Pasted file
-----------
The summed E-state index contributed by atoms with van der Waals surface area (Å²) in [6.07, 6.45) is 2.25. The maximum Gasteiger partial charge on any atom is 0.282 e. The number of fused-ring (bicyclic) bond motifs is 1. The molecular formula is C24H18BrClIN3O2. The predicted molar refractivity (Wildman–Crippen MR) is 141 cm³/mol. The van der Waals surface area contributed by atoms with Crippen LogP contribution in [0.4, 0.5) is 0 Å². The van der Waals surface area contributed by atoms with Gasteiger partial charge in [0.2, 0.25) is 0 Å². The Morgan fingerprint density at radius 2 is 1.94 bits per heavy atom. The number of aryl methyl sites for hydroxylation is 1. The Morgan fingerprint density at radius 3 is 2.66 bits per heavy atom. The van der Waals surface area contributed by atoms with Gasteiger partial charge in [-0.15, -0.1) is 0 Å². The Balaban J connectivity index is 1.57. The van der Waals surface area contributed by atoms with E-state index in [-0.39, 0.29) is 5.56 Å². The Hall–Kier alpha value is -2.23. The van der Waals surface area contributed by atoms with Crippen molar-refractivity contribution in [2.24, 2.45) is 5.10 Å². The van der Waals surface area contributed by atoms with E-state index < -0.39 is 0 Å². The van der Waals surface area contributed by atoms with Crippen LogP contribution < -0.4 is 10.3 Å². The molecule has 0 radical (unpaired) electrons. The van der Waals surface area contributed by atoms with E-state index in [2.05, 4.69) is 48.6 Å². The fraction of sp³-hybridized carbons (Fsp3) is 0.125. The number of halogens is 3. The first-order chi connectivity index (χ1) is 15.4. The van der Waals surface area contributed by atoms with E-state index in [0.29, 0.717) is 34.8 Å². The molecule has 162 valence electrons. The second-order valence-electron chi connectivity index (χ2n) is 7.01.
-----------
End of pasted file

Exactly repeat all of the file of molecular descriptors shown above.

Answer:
The summed E-state index contributed by atoms with van der Waals surface area (Å²) in [6.07, 6.45) is 2.25. The maximum Gasteiger partial charge on any atom is 0.282 e. The number of fused-ring (bicyclic) bond motifs is 1. The molecular formula is C24H18BrClIN3O2. The predicted molar refractivity (Wildman–Crippen MR) is 141 cm³/mol. The van der Waals surface area contributed by atoms with Crippen LogP contribution in [0.4, 0.5) is 0 Å². The van der Waals surface area contributed by atoms with Gasteiger partial charge in [0.2, 0.25) is 0 Å². The Morgan fingerprint density at radius 2 is 1.94 bits per heavy atom. The number of aryl methyl sites for hydroxylation is 1. The Morgan fingerprint density at radius 3 is 2.66 bits per heavy atom. The van der Waals surface area contributed by atoms with Gasteiger partial charge in [-0.15, -0.1) is 0 Å². The Balaban J connectivity index is 1.57. The van der Waals surface area contributed by atoms with E-state index in [-0.39, 0.29) is 5.56 Å². The Hall–Kier alpha value is -2.23. The van der Waals surface area contributed by atoms with Crippen molar-refractivity contribution in [2.24, 2.45) is 5.10 Å². The van der Waals surface area contributed by atoms with E-state index < -0.39 is 0 Å². The van der Waals surface area contributed by atoms with Crippen LogP contribution < -0.4 is 10.3 Å². The molecule has 0 radical (unpaired) electrons. The van der Waals surface area contributed by atoms with E-state index in [2.05, 4.69) is 48.6 Å². The fraction of sp³-hybridized carbons (Fsp3) is 0.125. The number of halogens is 3. The first-order chi connectivity index (χ1) is 15.4. The van der Waals surface area contributed by atoms with E-state index in [0.29, 0.717) is 34.8 Å². The molecule has 162 valence electrons. The second-order valence-electron chi connectivity index (χ2n) is 7.01.